#BoycottHamilton – Hypocrisy Knows No Ideology

So, this happened. In the span of one weekend, we’ve seen a role-reversal in America. Those who mocked protestors and college kids needing therapy following the election have proven that they are equally sensitive about words…uttered from actors…on a stage. The media and right-wing blogs were quick to feed the mania with misleading headlines and mock outrage. When the fight was taken up on social media, the #BoycottHamilton movement was born.

Curtain Call or Call-Out?

Hamilton Musical PlaybillFirst, some background. On Friday night, Vice-President Elect Mike Pence took in a Broadway show. Not just any show, but Hamilton: a modern hip-hop retelling of the story of Alexander Hamilton with a diverse cast (Aaron Burr is black). It is one of the most popular shows on the Great White Way, with performances sold out a year in advance.

Pence had already been booed and jeered by the audience upon his arrival. Remember, New York City has been one of the epicenters of the protests against Trump’s election, so that isn’t surprising. When trying to slip out after the final curtain call, he was asked to stop by the assembled cast on stage so they could deliver a message to him. It didn’t take long for the media to “report” on the incident and for reaction to hit social media.

Trump Supporters Go Bonkers

Twitter erupted, with #Hamilton and #BoycottHamilton trending within hours. Even the President-Elect himself took to the forum to demand that the cast apologize. #BoycottHamilton was a top trending topic through most of Saturday, and into Sunday. Detractors were quick to point out that boycotting a show sold out a year in advance was futile, but that is beside the point. What are they reacting to? Why exactly should Americans and tourists #BoycottHamilton? Let’s read the text of the speech delivered from the stage:

Thank you so much for joining us tonight. You know, we had a guest in the audience this evening. And Vice President-elect Pence, I see you’re walking out but I hope you will hear us just a few more moments. There’s nothing to boo here ladies and gentlemen. There’s nothing to boo here, we’re all here sharing a story of love.

We have a message for you, sir. We hope that you will hear us out. And I encourage everybody to pull out your phones and tweet and post because this message needs to be spread far and wide, OK?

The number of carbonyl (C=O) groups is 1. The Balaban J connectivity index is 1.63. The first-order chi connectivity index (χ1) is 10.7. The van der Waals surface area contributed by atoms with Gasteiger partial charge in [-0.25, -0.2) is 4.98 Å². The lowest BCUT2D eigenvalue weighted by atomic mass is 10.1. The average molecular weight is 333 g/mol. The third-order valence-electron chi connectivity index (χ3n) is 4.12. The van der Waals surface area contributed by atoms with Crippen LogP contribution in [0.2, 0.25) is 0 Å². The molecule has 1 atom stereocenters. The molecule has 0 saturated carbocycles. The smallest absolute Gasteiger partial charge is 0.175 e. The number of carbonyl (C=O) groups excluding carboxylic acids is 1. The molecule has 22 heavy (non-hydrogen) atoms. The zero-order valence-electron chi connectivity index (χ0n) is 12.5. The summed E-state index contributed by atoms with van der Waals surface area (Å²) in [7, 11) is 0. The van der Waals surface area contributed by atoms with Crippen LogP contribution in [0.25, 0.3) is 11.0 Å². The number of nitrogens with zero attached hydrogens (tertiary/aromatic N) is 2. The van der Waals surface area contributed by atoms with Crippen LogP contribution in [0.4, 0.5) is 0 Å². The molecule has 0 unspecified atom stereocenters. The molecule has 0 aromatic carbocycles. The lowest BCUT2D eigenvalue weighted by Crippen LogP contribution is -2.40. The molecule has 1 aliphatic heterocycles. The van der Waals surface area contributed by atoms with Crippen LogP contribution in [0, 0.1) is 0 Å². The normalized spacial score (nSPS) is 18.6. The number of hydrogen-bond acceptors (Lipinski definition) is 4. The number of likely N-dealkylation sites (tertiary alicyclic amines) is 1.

Vice President-elect Pence, we welcome you and we truly thank you for joining us here at Hamilton: An American Musical, we really do. We, sir, we are the diverse America who are alarmed and anxious that your new administration will not protect us — our planet, our children, our parents — or defend us and uphold our inalienable rights, sir. But we truly hope that this show has inspired you to uphold our American values and to work on behalf of all of us. All of us.

Again, we truly thank you for sharing this show. This wonderful American story told by a diverse group of men [and] women of different colors, creeds, and orientations.

Redefining Harassment

Now, they must have embarrassed him by not using his title, right? Wrong, he was addressed respectfully as Vice-president-elect. So they disparaged him by not treating his with respect? Well, they said “sir” three times. So they got the crowd fired up? No, they actually stopped them from booing twice; something the audience had already previously engaged in. Was it the way it was delivered? Watch the video and see for yourself:

 

A Snowflake By Any Other Name…

SnowflakeIf this is what Trump supporters are all up in arms about, then perhaps they should rethink calling college kids and protesters “snowflakes.”

If the cast of Hamilton wanted to humiliate the Vice-President-elect, they could have. On stage in front of a largely sympathetic crowd,  the actors could have said almost anything, and much of it wouldn’t have been nice. They could have evoked the same “racist, sexist, xenophobe, homophobic” narrative that has been pushed for months. They could have called him a fraud, or a bully, or worse. Maybe that would be a reason to #BoycottHamilton. Instead, they chose measured, respectful words and articulated them well.